RAFAH, Gaza Strip — A shipment of medicine for dozens of hostages held by Hamas arrived in Gaza on Wednesday, part of a France- and Qatar- mediated deal that marked the first agreement between Israel and the militant group since a weeklong cease-fire in November.
The deal could bring respite to some of the roughly 100 hostages who remain in captivity, as well as to Palestinians in Gaza in desperate need of aid. But fighting still rages in many parts of the beleaguered enclave, and an end to the war — or the release of the hostages — seems nowhere in sight.
Qatar's Foreign Ministry spokesman, Majed al-Ansari, announced late Wednesday on X, formerly Twitter, that the shipment had crossed into Gaza, without saying when or how the medicine would be distributed.
"Over the past few hours, medicine & aid entered the Gaza Strip, in implementation of the agreement announced yesterday for the benefit of civilians in the Strip, including hostages," he wrote.
A senior Hamas official said that for every box provided for the hostages, 1,000 boxes of medicine would be sent in for Palestinians. The deal also includes the delivery of humanitarian aid to Gaza residents.
The agreement came 100 days into the conflict and as Palestinian militants are still putting up resistance across Gaza in the face of one of the deadliest military campaigns in recent history. More than 24,000 Palestinians have been killed. Some 85 percent of the narrow coastal territory's 2.3 million people have fled their homes, and the United Nations says a quarter of the population is starving.
Israel has vowed to dismantle Hamas to ensure it can never repeat an attack like the one on Oct. 7 that triggered the war. Militants burst through Israel's border defenses and stormed through several communities that day, killing some 1,200 people, mostly civilians, and capturing around 250.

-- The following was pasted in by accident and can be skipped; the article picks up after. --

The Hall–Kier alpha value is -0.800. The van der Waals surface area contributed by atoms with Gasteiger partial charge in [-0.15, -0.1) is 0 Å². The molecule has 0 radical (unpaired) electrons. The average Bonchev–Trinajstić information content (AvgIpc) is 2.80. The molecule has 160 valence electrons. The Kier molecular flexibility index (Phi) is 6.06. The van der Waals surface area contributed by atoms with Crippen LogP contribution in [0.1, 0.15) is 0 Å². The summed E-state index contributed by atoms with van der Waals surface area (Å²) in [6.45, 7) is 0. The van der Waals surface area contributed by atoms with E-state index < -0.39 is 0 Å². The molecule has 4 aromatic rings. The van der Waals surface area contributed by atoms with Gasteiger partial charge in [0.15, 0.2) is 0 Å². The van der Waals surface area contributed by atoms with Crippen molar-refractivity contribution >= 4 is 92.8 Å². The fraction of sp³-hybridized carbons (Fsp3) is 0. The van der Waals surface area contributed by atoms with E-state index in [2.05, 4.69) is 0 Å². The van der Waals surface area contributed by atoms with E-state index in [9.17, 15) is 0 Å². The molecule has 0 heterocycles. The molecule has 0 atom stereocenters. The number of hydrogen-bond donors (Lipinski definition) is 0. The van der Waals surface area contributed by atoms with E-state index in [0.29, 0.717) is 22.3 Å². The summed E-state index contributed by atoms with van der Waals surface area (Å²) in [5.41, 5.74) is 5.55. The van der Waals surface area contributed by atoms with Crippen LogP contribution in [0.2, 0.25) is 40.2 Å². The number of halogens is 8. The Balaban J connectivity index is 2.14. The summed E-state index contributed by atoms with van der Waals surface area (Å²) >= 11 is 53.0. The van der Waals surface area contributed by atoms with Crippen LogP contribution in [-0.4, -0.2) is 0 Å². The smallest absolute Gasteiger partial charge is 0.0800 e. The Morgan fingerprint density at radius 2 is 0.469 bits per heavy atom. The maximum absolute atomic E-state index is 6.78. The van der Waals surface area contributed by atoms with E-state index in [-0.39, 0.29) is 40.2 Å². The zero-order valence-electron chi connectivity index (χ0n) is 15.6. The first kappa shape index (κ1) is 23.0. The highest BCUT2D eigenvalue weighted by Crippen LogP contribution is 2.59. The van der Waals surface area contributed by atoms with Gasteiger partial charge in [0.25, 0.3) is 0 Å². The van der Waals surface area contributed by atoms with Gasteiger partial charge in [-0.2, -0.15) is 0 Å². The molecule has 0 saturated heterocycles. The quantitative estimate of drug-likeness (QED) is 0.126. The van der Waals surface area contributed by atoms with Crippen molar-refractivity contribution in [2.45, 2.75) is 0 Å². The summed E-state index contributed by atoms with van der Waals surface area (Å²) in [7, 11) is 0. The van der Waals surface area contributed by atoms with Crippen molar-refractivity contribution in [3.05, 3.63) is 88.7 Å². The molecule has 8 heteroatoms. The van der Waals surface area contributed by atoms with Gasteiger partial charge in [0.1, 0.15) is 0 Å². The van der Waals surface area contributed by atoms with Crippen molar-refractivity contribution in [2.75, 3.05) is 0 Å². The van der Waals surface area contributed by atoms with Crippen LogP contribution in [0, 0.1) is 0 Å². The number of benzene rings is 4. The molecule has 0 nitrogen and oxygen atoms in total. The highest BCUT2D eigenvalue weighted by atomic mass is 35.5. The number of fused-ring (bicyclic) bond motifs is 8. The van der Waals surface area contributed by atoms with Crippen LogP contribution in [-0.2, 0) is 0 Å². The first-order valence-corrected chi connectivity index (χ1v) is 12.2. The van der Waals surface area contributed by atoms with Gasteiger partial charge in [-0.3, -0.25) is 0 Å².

Israel also has promised to win the return of the hostages still held inside Gaza.
Hamas has said it will not release any more hostages until there is a permanent cease-fire, something Israel and the United States, its top ally, have ruled out.
Aid bound for hostages,
The last deal in late November between Israel and Hamas brought a temporary truce in exchange for the release of more than 100 hostages, mostly women and children, as well as freedom for dozens of Palestinians imprisoned by Israel.
A Qatari official said the medicine would be delivered to the hostages by the Health Ministry in the Hamas-run territory. It was not immediately clear when the drugs would be delivered, or how the handover would be verified. The official spoke on condition of anonymity because he was discussing behind-the-scenes diplomatic efforts.
France said it took months to organize the shipment of the medicines. Qatar, which has long served as a mediator with Hamas, helped broker the deal that will provide three months' worth of medication for chronic illnesses for 45 of the hostages, as well as other medicine and vitamins. Several older men are among the remaining hostages.
Moussa Abu Marzouk, a senior Hamas official, said in a post on X that the International Committee of the Red Cross will deliver all the medicines, including the ones destined for the hostages, to hospitals serving all parts of Gaza. The ICRC declined to comment.
Senior U.N. officials have warned that Gaza faces widespread famine and disease if more aid is not allowed in.
Israel completely sealed off Gaza after Hamas' Oct. 7 attack and only relented under U.S. pressure. It says there are now no limits on the entry of humanitarian aid and that U.N. agencies could reduce the delays by providing more workers and trucks.
But U.N. officials say aid delivery is hobbled by the opening of too few border crossings, a slow vetting process and fighting throughout the territory — all of which is largely under Israel's control. / AP